Confidence accounting

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Confidence accounting is a method of accounting whereby some of the figures are expressed not as single point estimates, but rather as probability distributions. Under Confidence Accounting, the end results of audits would be presentations of distributions for major entries in the profit & loss, balance sheet and cashflow statements. The proposed benefits of Confidence Accounting include a fairer representation of financial results, reduced footnotes, more measurable audit quality and a mitigation of mark-to-market perturbations.


This method is in the discussion stage and has not yet been adopted by any accountancy body, though events and publications have been sponsored by the Association of Chartered Certified Accountants and some other events by the Institute of Chartered Accountants of Scotland.

The term "confidence accounting" was first adopted in the mid-2000s by the Long Finance initiative, having grown out of earlier publications that referred to "stochastic accounting".


Confidence accounting has the alleged advantages of:

  • Being more scientific.[1] Most scientific experimental results are expressed as expected values and some quantisation of the error involved, accounts are not.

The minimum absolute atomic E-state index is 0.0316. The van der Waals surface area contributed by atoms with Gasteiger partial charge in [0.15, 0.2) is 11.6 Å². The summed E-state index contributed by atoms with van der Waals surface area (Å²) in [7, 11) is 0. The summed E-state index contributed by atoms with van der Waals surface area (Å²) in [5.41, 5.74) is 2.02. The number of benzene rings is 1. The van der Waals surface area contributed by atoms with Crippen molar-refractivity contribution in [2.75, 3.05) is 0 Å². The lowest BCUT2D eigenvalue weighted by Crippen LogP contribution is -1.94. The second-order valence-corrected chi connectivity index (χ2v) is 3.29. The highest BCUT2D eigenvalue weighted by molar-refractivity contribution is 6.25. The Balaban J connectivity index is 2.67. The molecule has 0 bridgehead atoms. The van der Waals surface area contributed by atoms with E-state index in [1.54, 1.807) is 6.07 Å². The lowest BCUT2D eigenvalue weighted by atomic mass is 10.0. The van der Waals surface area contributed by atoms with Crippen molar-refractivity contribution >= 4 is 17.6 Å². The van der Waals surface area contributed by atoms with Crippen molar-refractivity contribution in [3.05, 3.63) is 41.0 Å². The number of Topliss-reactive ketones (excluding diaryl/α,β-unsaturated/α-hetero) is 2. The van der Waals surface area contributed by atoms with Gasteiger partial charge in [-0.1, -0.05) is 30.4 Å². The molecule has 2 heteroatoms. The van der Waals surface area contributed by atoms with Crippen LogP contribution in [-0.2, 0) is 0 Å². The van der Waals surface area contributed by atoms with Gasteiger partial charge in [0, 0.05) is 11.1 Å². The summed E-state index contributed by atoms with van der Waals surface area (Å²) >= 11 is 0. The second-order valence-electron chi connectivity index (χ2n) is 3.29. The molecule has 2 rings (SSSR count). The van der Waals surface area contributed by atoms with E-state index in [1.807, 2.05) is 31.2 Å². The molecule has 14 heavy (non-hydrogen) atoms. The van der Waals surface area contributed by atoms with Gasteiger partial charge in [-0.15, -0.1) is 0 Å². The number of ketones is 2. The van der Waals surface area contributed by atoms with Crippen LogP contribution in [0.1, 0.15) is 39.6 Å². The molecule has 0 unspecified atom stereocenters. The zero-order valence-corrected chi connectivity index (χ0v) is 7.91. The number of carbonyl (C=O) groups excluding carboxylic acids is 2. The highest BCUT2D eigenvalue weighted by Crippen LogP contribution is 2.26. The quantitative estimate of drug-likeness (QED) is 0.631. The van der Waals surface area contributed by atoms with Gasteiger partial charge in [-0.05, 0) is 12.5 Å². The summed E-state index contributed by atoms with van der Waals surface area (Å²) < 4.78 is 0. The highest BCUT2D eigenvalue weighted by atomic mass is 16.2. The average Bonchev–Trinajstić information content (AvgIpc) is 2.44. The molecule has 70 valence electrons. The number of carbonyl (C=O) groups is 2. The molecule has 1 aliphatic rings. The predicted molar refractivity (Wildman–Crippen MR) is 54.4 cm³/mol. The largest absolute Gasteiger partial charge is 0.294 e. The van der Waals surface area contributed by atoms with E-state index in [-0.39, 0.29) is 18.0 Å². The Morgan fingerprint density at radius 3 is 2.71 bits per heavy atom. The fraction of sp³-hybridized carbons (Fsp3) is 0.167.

• Giving a fairer view of the risk associated with the accounts. For example a company may own drilling rights to a potential oilfield. The value of this asset could be zero, or could be immense. If this is not known then a distribution would be a more faithful representation of the asset value, rather than a single estimate of the mean value.
  • Holding the accountants responsible[2] Accounts from previous years can be retrospectively checked against the forecasts, to see if, for example an accountancy firm actually got 90% of its accounts within the 90% error band forecast.


Confidence accounting can be criticized for:

  • adding further complexity to an already complex subject, although its supporters claim that this method could actually reduce the size of accounts.
  • the alleged advantages of holding the accountants responsible can be evaded by accountants claiming (with some justification) that the forecast distributions do not take into account unforeseen macroeconomic factors.
  • no external party having both the power and the interest to make this happen.[3]

External links[edit]


  1. ^ "Audit is all about measurement, yet in practice financial audit is virtually bereft of all the usual scientific terminology one finds around measurement: confidence intervals, range estimates, sampling techniques probability distributions. In short, we believe that financial audits need to be more scientific". Page 145 "The Price of Fish" by Michael Mainelli and Ian Harris ISBN 978-1-85788-571-2
  2. ^ "Intriguingly, the overreliance on single numbers ensures that auditors get off very,very lightly, practically skipping away......We advocate forcing auditors to lay these ranges out clearly and to provide indemnities to support their ranged opinions." Page 146 "The Price of Fish" by Michael Mainelli and Ian Harris ISBN 978-1-85788-571-2
  3. ^ Making financial reform happen: Confidence Accounting